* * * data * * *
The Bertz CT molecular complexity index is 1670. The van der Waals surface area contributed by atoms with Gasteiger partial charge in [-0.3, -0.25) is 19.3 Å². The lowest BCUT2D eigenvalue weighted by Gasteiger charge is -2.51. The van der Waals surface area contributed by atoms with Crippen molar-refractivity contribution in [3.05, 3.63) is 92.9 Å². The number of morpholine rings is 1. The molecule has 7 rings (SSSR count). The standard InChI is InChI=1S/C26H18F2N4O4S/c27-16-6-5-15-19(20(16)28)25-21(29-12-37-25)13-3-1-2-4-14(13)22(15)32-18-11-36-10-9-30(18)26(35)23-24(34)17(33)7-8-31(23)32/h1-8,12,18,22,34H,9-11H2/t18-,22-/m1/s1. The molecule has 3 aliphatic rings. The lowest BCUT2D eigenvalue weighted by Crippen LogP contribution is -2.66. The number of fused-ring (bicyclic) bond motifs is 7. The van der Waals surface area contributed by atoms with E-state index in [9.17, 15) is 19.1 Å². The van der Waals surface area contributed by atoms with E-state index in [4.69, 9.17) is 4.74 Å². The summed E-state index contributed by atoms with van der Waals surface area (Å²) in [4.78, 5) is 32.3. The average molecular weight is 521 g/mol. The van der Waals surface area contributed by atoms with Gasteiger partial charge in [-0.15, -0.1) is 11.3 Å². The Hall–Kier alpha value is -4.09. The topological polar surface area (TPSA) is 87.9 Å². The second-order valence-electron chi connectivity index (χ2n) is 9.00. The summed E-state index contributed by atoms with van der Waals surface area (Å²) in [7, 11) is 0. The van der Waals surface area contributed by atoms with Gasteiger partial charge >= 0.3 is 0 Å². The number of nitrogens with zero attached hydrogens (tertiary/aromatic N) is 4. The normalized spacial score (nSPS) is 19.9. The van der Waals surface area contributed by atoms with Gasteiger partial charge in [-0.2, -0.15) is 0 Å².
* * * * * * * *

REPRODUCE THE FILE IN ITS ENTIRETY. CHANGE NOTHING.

The Bertz CT molecular complexity index is 1670. The van der Waals surface area contributed by atoms with Gasteiger partial charge in [-0.3, -0.25) is 19.3 Å². The lowest BCUT2D eigenvalue weighted by Gasteiger charge is -2.51. The van der Waals surface area contributed by atoms with Crippen molar-refractivity contribution in [3.05, 3.63) is 92.9 Å². The number of morpholine rings is 1. The molecule has 7 rings (SSSR count). The standard InChI is InChI=1S/C26H18F2N4O4S/c27-16-6-5-15-19(20(16)28)25-21(29-12-37-25)13-3-1-2-4-14(13)22(15)32-18-11-36-10-9-30(18)26(35)23-24(34)17(33)7-8-31(23)32/h1-8,12,18,22,34H,9-11H2/t18-,22-/m1/s1. The molecule has 3 aliphatic rings. The lowest BCUT2D eigenvalue weighted by Crippen LogP contribution is -2.66. The number of fused-ring (bicyclic) bond motifs is 7. The van der Waals surface area contributed by atoms with E-state index in [9.17, 15) is 19.1 Å². The van der Waals surface area contributed by atoms with E-state index in [4.69, 9.17) is 4.74 Å². The summed E-state index contributed by atoms with van der Waals surface area (Å²) in [4.78, 5) is 32.3. The average molecular weight is 521 g/mol. The van der Waals surface area contributed by atoms with Gasteiger partial charge in [-0.15, -0.1) is 11.3 Å². The Hall–Kier alpha value is -4.09. The topological polar surface area (TPSA) is 87.9 Å². The second-order valence-electron chi connectivity index (χ2n) is 9.00. The summed E-state index contributed by atoms with van der Waals surface area (Å²) in [7, 11) is 0. The van der Waals surface area contributed by atoms with Gasteiger partial charge >= 0.3 is 0 Å². The number of nitrogens with zero attached hydrogens (tertiary/aromatic N) is 4. The normalized spacial score (nSPS) is 19.9. The van der Waals surface area contributed by atoms with Gasteiger partial charge in [-0.2, -0.15) is 0 Å².